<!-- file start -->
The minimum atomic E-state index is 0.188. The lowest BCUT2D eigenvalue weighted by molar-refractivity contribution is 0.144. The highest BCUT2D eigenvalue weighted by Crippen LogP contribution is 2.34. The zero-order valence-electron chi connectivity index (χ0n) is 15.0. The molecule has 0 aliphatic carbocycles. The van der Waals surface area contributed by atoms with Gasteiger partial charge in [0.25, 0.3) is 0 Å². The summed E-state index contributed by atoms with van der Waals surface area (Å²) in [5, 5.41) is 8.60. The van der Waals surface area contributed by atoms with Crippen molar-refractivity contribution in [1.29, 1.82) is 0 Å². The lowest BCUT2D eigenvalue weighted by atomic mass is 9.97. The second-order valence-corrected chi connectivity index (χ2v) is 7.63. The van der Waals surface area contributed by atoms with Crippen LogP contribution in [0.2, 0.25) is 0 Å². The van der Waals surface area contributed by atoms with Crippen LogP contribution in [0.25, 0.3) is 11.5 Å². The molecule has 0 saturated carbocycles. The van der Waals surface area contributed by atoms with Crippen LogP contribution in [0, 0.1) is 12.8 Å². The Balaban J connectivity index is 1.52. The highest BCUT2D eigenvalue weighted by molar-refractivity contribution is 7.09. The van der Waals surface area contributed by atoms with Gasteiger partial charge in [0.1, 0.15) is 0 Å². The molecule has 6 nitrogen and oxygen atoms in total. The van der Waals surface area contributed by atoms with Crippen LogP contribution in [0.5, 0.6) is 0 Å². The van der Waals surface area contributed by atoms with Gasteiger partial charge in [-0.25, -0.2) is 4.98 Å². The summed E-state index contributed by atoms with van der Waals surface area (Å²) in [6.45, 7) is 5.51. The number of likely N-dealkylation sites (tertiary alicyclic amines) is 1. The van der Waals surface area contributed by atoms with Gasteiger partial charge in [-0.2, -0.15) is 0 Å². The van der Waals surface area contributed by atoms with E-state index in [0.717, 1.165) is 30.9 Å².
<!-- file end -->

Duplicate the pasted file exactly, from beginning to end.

The minimum atomic E-state index is 0.188. The lowest BCUT2D eigenvalue weighted by molar-refractivity contribution is 0.144. The highest BCUT2D eigenvalue weighted by Crippen LogP contribution is 2.34. The zero-order valence-electron chi connectivity index (χ0n) is 15.0. The molecule has 0 aliphatic carbocycles. The van der Waals surface area contributed by atoms with Gasteiger partial charge in [0.25, 0.3) is 0 Å². The summed E-state index contributed by atoms with van der Waals surface area (Å²) in [5, 5.41) is 8.60. The van der Waals surface area contributed by atoms with Crippen molar-refractivity contribution in [1.29, 1.82) is 0 Å². The lowest BCUT2D eigenvalue weighted by atomic mass is 9.97. The second-order valence-corrected chi connectivity index (χ2v) is 7.63. The van der Waals surface area contributed by atoms with Crippen LogP contribution in [0.2, 0.25) is 0 Å². The van der Waals surface area contributed by atoms with Crippen LogP contribution in [0.25, 0.3) is 11.5 Å². The molecule has 0 saturated carbocycles. The van der Waals surface area contributed by atoms with Crippen LogP contribution in [0, 0.1) is 12.8 Å². The Balaban J connectivity index is 1.52. The highest BCUT2D eigenvalue weighted by molar-refractivity contribution is 7.09. The van der Waals surface area contributed by atoms with Gasteiger partial charge in [0.1, 0.15) is 0 Å². The molecule has 6 nitrogen and oxygen atoms in total. The van der Waals surface area contributed by atoms with Crippen LogP contribution in [0.5, 0.6) is 0 Å². The van der Waals surface area contributed by atoms with Gasteiger partial charge in [-0.25, -0.2) is 4.98 Å². The summed E-state index contributed by atoms with van der Waals surface area (Å²) in [6.45, 7) is 5.51. The number of likely N-dealkylation sites (tertiary alicyclic amines) is 1. The van der Waals surface area contributed by atoms with Gasteiger partial charge in [-0.2, -0.15) is 0 Å². The van der Waals surface area contributed by atoms with E-state index in [0.717, 1.165) is 30.9 Å².